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Action drives "One Billion Acts of Peace"
By Kooi F Lim, The Buddhist Channel, June 25, 2015
Petaling Jaya, Selangor (Malaysia) – Buddhist Gem Fellowship (BGF), a key Dharma learning hub in metro Kuala Lumpur, last night became the center of attention of an abnormal kind. Abnormal because the star attraction was not a well known monk nor a widely revered Rinpoche, but someone who calls himself a Buddhist "on most weekdays, especially Mondays".
<< Chade-Meng Tan presenting “One Billion Acts of Peace” at the Buddhist Gem Fellowship (BGF) on Wednesday evening.
He is more than a Buddhist however, as his name card says he is a “Jolly Good Fellow” who works at Google. More precisely, he serves with Google's People Development Team, and his job description is, "Enlighten minds, open hearts, create world peace".
Meet Chade-Meng Tan, or just Meng. At 40 years young, Meng has practically met some of the biggest names in the world: Presidents Obama, Clinton and Jimmy Carter to name a few. Not to mention Nobel laureates like Desmond Tutu and the Dalai Lama (who gave him a hug on his 40th birthday).
Google and Buddhism are not synonymous. But in Meng, Google and Buddhism are basically one and the same, yet different. Google searches everything, while Buddhism teaches one to search within.
“The currency of information is attention,” he tells the capacity audience at BGF. “But with information overload, the capacity to pay attention diminishes,” he warns. And that is why the practice of Buddhism, to see within and to pay attention, helps one to attain peace and harmony.
As he puts it this way, “…the Buddha teaches us to search within, and from within that search discovery extends beyond the self.”
It is this philosophy, together with the core teachings of loving kindness (metta) and compassion, which drives him to search for the “how” in creating global peace.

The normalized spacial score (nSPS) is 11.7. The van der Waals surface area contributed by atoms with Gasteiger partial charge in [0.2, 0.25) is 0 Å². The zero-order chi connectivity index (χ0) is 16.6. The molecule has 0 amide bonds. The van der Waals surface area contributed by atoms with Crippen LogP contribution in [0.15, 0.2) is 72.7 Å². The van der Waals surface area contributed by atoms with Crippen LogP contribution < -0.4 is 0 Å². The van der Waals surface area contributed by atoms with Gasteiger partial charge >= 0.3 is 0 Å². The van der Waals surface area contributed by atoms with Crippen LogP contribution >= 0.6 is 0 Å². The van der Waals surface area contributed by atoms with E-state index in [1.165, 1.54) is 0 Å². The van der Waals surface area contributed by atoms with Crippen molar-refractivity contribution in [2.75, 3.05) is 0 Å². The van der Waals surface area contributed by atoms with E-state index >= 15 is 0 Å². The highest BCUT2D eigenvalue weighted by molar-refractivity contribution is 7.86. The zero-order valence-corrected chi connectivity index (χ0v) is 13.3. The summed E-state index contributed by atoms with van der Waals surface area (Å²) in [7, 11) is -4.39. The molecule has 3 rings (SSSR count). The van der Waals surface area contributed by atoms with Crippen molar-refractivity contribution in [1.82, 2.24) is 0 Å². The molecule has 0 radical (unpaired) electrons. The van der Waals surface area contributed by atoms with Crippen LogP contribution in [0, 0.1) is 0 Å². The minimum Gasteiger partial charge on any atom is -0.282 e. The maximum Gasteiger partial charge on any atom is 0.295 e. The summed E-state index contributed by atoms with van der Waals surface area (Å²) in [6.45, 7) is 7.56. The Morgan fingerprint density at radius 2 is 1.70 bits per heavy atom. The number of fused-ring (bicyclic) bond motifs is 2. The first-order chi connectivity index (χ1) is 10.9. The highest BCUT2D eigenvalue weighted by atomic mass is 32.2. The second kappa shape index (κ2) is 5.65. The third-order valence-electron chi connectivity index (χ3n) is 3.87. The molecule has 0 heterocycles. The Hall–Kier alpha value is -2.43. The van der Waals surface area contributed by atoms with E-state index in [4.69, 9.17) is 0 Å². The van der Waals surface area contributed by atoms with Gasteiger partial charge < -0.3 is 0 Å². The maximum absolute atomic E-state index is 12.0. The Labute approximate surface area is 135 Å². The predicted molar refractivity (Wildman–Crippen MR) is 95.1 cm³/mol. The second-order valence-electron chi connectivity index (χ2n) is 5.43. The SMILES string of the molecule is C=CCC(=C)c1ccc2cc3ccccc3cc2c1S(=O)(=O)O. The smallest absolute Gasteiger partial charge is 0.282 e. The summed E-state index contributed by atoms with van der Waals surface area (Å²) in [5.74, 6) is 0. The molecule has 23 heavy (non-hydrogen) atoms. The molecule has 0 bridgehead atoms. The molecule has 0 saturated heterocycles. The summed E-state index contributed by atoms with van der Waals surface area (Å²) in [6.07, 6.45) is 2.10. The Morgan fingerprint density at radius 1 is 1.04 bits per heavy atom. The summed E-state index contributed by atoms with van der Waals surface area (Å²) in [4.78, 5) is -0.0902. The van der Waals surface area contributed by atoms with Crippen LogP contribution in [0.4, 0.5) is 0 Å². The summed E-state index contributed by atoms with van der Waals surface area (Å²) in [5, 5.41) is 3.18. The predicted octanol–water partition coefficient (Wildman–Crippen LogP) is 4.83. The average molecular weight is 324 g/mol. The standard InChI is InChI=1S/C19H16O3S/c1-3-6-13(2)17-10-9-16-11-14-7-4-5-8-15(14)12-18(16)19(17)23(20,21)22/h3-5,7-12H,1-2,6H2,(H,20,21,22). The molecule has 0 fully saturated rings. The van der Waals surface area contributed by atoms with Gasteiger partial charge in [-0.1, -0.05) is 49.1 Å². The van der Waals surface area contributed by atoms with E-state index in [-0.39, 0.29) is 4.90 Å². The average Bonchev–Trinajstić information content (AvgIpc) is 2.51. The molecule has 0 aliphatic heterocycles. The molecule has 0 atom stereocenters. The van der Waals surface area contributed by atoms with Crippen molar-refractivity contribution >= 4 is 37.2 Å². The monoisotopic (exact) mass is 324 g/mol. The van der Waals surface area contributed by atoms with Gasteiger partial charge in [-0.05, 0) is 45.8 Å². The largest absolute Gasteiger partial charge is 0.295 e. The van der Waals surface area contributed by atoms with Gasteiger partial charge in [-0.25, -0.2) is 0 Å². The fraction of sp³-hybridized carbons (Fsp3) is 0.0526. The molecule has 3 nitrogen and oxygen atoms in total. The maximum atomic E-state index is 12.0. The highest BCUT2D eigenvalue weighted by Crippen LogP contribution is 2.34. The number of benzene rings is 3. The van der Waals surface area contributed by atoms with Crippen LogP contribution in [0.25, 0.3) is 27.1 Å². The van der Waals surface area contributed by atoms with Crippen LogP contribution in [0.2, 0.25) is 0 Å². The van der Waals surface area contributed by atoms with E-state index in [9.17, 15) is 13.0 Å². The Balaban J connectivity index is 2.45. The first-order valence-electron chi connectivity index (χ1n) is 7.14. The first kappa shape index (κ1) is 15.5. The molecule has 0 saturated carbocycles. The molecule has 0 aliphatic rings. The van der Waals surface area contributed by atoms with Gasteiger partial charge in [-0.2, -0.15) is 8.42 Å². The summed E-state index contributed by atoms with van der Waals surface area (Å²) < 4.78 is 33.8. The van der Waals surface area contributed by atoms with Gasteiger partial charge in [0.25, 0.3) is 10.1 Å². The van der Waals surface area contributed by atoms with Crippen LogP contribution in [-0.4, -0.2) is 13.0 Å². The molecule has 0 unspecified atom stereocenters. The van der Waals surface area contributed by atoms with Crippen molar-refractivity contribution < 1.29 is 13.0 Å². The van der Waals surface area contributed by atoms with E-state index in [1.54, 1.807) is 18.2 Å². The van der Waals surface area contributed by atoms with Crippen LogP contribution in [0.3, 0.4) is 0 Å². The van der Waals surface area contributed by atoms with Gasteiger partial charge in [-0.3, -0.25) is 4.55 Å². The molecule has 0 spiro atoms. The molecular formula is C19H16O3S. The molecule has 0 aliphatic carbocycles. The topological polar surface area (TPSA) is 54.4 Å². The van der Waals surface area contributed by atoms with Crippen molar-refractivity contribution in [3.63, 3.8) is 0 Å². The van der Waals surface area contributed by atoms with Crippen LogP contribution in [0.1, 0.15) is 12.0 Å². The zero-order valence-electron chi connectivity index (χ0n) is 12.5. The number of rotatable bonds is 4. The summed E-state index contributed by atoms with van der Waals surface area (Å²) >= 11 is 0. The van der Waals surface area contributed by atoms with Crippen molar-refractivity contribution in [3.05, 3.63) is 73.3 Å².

This “how” – the methodology and techniques, together with action (as in upaya, skillful acts) – contributed to the realization of a global movement called “One Billion Acts of Peace”. The movement is simple: get people to perform a thoughtful action that contribute to peace within themselves and their immediate surroundings.
But an isolated act is not effective. If a group of such like-minded individuals can come and act together, then that global community of everyday people performing thoughtful actions becomes a force that contributes to world peace.
“Everyone matters. Everyone can make a difference. And together, we are unstoppable”, so says the movement’s motto. In Meng’s term, it just boils down to three keywords: inspiration, community and technology.
And that fits just nicely for Buddhism and Google, wisdom and technology - spiritual hand in a technical glove.
Will it work?
As Meng says, “wisdom and loving-kindness” won’t heal poverty, injustice and inequality. But compassion can, because “com” (as in community) and “passion” (a compelling enthusiasm or desire for something despite suffering for it) becomes the positive, spiritually engaging force that motivates one to give and heal.
It is the compassion to act, the spiritual drive coupled with upaya (skillful means) that makes the difference. To date about 4 million have registered their acts in the http://www.1billionacts.org website.
All are invited to play their part in making global peace a reality, and the first step is to start with oneself.
About One Billion Acts of Peace
The One Billion Acts of Peace campaign was initiated by Dawn Engle and the PeaceJam family. It is directly focused on the United Nation's Millennium Development Goals, which identify the root causes of the problems that destroy families -- violence, war, extreme poverty, and disease.
Confronting the most pressing issues facing our dynamic global community, the founders have engaged 13 Nobel Peace Laureates from around the globe with youth, to undertake the critical conversations that need to keep happening. The campaign is supported by The Peacejam Foundation, Google, Wells Fargo, Hill+Knowlton Strategies and many others.
To participate, please visit: http://www.1billionacts.org.